Parent-Child Border Separations: Supports to Invoke Humanitarianism

This article is provided to ACSA by Dr. Pedro Olvera from Brandman University, an ACSA Partner4Purpose

Horrifically, an estimated 2,000 undocumented immigrant children have been separated from their families along the southwest United States border and placed in facilities that have been described as “cages.”  Several politicians and religious leaders have called this practice “immoral”, “cruel”, and a “humanitarian and national crises”.  President Donald Trump and his supporters claim that the present administration is just “enforcing the law” (Stokols & Bierman, 2018).  Regardless of the political ideology that one embraces, one must agree that this abrupt separation of children from their caretakers is cruel and harmful to their psychological and medical health.  To highlight this point, almost 20 years ago, the United Nations Convention on the Rights of the Child adopted the position that any and all decisions made that affect children should reflect their best interests.  This position also stipulates that children should be cared for and protected from violence and exploitation (UN, 1989).  
 
As mentioned above, this abrupt parent-child removal has harmful effects.  For example, children which have experienced this trauma and emotional maltreatment have demonstrated sleeping and eating disruptions, extreme crying, depression, anxiety, fear, and aggression all which can adversely affect success in social and academic settings.  Furthermore, this hasty separation interferes with the bonding and attachment that naturally evolve in “typical” parent-child relationships.  In many cases, this separation can be irreversible and tragic.  In critiquing this Administration’s policy of separation, Dr. Colleen Kraft, President of the American Academy of Pediatrics (AAP) called this policy “child abuse” and “toxic stress.” With regards to toxic stress, Dr. Kraft explained that it inhibits brain development which in turn interferes with all aspects of child development.  The American Psychological Association (APA) also criticized this policy of separation citing the social, emotional, and academic consequences that are resultant of this type of treatment. 
 
Schools are ground zero and the future placements for the children that have been separated from their families.  Knowing the harmful and detrimental effects that these separations have, administrators are in a unique position to provide systemic supports to ensure smooth transitions and educational placements for these children.  The following are suggestions that can have major impact at your school sites:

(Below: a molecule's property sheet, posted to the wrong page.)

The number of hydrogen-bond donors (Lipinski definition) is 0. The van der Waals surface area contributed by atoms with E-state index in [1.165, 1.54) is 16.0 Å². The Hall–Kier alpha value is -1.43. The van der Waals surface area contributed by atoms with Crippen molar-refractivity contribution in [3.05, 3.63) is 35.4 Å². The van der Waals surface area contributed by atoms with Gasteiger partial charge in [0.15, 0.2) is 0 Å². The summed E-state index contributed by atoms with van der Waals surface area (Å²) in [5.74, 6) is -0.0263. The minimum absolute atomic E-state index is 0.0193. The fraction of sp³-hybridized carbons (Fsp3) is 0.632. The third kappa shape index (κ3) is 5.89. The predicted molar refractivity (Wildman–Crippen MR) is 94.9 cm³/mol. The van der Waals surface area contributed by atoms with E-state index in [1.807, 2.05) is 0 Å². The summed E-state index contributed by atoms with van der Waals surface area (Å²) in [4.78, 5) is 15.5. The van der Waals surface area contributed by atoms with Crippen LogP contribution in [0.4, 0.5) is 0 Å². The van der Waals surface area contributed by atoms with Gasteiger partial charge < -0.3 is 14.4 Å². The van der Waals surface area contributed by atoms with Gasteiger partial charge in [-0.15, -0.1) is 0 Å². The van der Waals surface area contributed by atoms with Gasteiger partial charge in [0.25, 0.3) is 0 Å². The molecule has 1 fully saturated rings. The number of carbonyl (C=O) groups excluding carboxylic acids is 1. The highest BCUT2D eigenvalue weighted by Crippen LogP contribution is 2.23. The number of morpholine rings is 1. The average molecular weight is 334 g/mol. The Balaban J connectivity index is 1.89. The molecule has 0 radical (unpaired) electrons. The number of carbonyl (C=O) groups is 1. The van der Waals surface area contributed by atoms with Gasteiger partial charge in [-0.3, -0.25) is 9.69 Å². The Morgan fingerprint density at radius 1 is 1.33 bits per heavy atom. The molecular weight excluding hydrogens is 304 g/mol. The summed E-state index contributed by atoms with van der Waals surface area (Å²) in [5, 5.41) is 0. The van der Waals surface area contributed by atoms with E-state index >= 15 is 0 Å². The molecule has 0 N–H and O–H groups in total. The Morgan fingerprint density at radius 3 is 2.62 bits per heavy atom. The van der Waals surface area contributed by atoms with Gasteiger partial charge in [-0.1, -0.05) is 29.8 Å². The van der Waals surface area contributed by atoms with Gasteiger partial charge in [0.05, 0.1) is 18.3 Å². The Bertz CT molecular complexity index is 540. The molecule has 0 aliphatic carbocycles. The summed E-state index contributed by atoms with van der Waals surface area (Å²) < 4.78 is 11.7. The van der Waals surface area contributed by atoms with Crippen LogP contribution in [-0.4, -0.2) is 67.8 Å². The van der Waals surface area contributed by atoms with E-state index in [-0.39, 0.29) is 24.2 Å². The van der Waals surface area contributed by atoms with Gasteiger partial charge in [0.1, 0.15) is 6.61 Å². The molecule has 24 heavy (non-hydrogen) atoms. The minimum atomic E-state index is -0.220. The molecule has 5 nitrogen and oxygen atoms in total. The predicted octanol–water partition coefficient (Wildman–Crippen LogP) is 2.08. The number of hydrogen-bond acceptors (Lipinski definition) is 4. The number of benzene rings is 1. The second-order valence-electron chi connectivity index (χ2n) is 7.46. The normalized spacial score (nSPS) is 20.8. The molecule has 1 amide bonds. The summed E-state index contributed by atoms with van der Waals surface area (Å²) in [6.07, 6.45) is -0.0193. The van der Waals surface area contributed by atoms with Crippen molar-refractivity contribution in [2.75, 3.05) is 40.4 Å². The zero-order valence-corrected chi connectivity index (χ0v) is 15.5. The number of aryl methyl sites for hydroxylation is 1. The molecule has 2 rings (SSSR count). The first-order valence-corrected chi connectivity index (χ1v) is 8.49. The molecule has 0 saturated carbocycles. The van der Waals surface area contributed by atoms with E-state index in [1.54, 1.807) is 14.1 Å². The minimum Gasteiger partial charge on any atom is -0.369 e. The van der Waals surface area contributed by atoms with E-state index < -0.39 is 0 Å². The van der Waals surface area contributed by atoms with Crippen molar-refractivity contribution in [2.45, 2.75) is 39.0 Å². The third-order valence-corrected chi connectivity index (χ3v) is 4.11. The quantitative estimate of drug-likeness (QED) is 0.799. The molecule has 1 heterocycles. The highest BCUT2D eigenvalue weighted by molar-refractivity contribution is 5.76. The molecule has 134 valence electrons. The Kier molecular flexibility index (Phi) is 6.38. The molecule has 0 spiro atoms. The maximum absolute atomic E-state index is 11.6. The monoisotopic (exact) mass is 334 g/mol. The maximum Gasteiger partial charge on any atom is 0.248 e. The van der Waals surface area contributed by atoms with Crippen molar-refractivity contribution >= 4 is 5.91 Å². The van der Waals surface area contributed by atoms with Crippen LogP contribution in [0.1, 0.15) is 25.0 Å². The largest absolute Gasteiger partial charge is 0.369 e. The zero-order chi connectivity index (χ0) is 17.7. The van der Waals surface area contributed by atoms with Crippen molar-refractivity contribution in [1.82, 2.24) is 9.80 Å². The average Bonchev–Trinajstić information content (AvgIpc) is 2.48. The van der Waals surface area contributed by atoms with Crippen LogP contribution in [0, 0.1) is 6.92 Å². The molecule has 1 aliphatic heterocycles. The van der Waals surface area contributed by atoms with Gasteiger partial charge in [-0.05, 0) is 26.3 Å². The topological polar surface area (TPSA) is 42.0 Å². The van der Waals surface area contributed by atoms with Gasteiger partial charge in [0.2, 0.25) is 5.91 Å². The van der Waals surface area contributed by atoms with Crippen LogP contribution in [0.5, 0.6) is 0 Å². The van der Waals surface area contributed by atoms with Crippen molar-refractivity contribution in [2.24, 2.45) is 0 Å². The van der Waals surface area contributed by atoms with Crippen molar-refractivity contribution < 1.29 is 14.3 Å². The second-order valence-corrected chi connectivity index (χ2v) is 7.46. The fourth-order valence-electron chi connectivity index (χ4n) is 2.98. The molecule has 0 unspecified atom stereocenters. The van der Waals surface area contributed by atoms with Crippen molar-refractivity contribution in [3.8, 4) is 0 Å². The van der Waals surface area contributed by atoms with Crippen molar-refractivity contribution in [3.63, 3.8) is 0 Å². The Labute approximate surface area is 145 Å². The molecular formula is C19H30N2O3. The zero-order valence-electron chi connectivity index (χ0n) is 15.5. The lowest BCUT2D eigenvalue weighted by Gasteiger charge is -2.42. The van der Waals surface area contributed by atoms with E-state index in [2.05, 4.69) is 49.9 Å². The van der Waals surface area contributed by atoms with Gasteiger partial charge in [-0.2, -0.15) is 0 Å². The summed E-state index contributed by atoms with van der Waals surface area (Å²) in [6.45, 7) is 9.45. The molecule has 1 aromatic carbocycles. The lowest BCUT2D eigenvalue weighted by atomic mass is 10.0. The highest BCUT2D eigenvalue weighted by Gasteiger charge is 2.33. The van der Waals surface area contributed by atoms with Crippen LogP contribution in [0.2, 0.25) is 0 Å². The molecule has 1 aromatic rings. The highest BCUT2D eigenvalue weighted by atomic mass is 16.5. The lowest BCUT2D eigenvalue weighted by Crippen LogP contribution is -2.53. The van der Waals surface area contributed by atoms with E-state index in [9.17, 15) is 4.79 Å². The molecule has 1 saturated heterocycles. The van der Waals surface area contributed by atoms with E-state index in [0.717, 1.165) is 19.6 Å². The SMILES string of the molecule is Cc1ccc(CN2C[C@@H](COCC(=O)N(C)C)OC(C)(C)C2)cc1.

• Release a Statement- In all applicable languages at your school site- indicating that your school welcomes immigrant families as a public affirmation. 
  • Make your school psychologists or other mental health professionals readily available for counseling for those students that have families that are detained. 
  • Circulate “know your rights” to students, families and communities informing them as to what to do if an ICE raid occurs or an individual is detained.
  • Allocate a safe space for students to wait in the event that a family member has been detained. 
  • Provide a resource guide, such as the names of mental health providers, social workers, pro bono attorneys, and organizations to share with your students and their families
  • Appoint a bilingual staff at your school who can operate as the immigration resource advocate on your campus. 
  • Collaborate with parents to develop an immigration raid contingency emergency plan. 
  • Collaborate with local community-based organizations that support the needs of unaccompanied children.
In summary, although much more can be done, the abovementioned coupled with strong moral support for these children can make a big difference.  The actions being taken upon these children are not a matter of politics but of a humanitarian cause to protect  an vulnerable population, the children.   For many children that have been separated from their families, schools have proven to be a place of safety and acceptance.  Let’s keep it that way.  For more information or resources please contact Dr. Pedro Olvera at polvera@brandman.edu.  
 
References 
Stokols, E. & Bierman, N. (March, 2018).  Backlash builds against Trump's policy splitting families at border, as he falsely blames Democrats.  Los Angeles Times. Retrieved from:  http://www.latimes.com/politics/la-na-pol-trump-family-separation-20180618-story.html
The rights of the child: The United Nations convention adopted on 20 November 1989. 
 
(1990). AFER, 32(3), 123-144.
 
Biography
Dr. Pedro Olvera is an Associate Professor for the School Psychology and School Counseling programs at Brandman University. He is also the current President of the California Association of School Psychologists (CASP).  His work is primarily dedicated towards the academic success of English Language Learners (ELLs) and immigrant students, social justice matters in education, and the reduction of disproportionate placement of children of color in special education.

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